When advocating for animals, I try to learn about the specific motivations and history behind how a mainstream practice came to be (you can apply this to learning about human-based oppressions, too). When you sit down to comb through any of the materials I have presented here, I encourage you to follow the money trail to understand how, even decades after the last Orca was captured in Washington State, human greed and global commerce continue to contribute to the demise of these stunning creatures. A few of the books I recommend as a starting point are Puget Sound Whales for Sale, The Lost Whale, and Into Great Silence. They will all break your heart in various ways, but I have been endlessly inspired to learn more and do more on behalf of those who still need our voice. None of us can individually save the world, but we can all do small things every day to make this planet better. Now, more than ever, it’s important to help our fellow humans and nonhuman animals in whatever big or small way we can to ease the burden or struggle of those with whom we share this world.
When I moved to Washington State, I was happy to have so many tremendous resources available that are working toward the ultimate survival of these beloved whales. I have been able to hear some pretty amazing speakers and to meet others working on behalf of these whales and other marine life. Attending lectures also offers the opportunity to ask these organizations how they are crossing the intersections with other human- and animal-based oppressions. We know, as animal advocates, that much of our work crosses the boundaries of single issues. Having dialogue with caring individuals can help us bridge the gap between caring about iconic species like Orcas and caring about animals deemed unworthy of any protections, like chickens.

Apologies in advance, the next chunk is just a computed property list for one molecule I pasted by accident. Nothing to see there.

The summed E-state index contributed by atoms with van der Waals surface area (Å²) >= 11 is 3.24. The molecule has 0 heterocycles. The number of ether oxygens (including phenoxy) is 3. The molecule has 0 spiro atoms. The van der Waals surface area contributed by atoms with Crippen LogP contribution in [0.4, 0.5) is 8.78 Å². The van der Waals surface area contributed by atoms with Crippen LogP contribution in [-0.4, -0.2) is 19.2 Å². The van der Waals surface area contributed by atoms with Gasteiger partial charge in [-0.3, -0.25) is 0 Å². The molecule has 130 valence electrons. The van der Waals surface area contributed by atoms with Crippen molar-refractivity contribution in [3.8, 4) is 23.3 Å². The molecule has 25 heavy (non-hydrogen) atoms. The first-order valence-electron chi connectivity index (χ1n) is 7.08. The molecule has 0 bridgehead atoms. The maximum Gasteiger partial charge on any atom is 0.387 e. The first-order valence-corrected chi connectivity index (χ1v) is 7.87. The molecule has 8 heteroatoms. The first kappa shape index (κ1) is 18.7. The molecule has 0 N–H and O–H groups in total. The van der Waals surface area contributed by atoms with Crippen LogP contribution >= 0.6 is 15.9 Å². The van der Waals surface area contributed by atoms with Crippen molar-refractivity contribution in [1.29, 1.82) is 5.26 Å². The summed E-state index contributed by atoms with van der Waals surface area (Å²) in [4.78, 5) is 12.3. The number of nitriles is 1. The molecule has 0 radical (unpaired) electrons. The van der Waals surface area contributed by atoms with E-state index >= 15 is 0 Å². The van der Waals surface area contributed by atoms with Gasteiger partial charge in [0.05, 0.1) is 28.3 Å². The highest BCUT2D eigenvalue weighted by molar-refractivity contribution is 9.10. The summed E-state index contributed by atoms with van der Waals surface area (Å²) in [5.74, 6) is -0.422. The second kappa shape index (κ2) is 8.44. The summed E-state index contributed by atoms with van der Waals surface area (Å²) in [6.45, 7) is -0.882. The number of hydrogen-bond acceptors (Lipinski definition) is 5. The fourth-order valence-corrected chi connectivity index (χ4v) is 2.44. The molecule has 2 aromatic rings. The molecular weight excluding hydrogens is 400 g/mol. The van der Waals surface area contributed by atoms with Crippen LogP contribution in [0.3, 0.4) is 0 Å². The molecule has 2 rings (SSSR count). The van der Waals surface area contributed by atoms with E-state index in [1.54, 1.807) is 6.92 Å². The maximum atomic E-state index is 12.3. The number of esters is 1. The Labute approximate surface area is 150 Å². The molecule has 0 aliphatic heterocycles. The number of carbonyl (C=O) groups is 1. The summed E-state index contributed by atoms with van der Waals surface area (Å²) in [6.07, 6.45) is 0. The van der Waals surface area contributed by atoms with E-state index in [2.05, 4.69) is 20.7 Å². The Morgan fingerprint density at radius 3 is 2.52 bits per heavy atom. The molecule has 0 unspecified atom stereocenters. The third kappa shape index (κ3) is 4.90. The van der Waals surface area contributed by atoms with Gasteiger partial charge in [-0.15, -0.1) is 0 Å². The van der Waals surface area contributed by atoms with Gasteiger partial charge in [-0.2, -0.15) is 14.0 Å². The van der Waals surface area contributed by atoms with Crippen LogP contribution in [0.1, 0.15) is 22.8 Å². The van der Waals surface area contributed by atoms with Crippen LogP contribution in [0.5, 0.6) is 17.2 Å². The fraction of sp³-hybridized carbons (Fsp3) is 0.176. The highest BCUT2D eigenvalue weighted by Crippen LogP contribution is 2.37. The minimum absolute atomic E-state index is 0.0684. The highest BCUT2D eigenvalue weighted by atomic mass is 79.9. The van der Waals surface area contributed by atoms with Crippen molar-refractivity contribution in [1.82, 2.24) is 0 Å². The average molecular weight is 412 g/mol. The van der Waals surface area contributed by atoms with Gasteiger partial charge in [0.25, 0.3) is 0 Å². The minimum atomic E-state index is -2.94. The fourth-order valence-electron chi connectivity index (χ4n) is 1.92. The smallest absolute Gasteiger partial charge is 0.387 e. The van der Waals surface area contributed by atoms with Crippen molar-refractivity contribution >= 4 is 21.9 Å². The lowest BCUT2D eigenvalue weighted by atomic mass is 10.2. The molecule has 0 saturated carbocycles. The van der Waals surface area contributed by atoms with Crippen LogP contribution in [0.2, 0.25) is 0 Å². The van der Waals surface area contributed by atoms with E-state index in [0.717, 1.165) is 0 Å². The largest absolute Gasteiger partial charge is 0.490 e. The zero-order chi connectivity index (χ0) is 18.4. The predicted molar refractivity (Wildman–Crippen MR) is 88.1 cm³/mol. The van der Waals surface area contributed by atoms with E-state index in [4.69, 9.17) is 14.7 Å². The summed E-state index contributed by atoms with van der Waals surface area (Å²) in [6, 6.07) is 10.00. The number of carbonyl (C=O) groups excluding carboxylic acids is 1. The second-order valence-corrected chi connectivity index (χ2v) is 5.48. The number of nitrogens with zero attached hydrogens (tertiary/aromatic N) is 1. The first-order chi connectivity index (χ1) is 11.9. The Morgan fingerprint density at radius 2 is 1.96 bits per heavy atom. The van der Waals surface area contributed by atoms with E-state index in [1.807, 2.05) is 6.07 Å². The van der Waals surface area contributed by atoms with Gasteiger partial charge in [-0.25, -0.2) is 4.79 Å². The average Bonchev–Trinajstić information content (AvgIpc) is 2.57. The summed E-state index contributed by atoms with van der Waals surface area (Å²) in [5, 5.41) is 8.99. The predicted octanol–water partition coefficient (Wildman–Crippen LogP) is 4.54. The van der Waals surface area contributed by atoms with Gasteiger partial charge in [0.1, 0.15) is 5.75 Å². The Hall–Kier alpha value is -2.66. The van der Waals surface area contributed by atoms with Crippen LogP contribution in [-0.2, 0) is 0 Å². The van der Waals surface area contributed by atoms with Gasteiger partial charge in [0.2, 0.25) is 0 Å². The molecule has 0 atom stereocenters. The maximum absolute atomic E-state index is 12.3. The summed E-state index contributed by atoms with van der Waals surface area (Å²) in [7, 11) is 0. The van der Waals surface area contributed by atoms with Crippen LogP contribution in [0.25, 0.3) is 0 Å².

Some of my favorite organizations are: Orca Network, The Center for Whale Research, Cascadia Research Collective, The Whale Trail, The American Cetacean Society Puget Sound Chapter, and even Washington State Ferries! The M/V Tokitae is a ferry named in honour of our beloved whale who was stolen from her mother, Ocean Sun, in Puget Sound over 46 years ago. On the ferry walls is educational information regarding her capture and subsequent life of captivity as the lone Orca more commonly known as Lolita, so every single passenger riding that ferry can learn about her tragic plight.
I encourage you to do your own research and find organizations that align with your individual interests and ethics and learn more about the great work being done on behalf of humans and nonhuman animals in Washington State, the Pacific Northwest, and beyond. Thank you to Northwest Animal Rights Network for providing a platform to share this information.
Other organizations that may be of interest are: Wild Whales, OrcaLab, the Orca Project, Orca Conservancy, Seal Sitters, the SeaDoc Society, Southern Resident Killer Whale Chinook Salmon Initiative (SRKWCSI), Orca Salmon Alliance, The Whale , and the Langley Whale Center.
For more information regarding Northern and Southern Resident killer whale protections in Washington State and British Columbia as they pertain to our respective governments, please visit: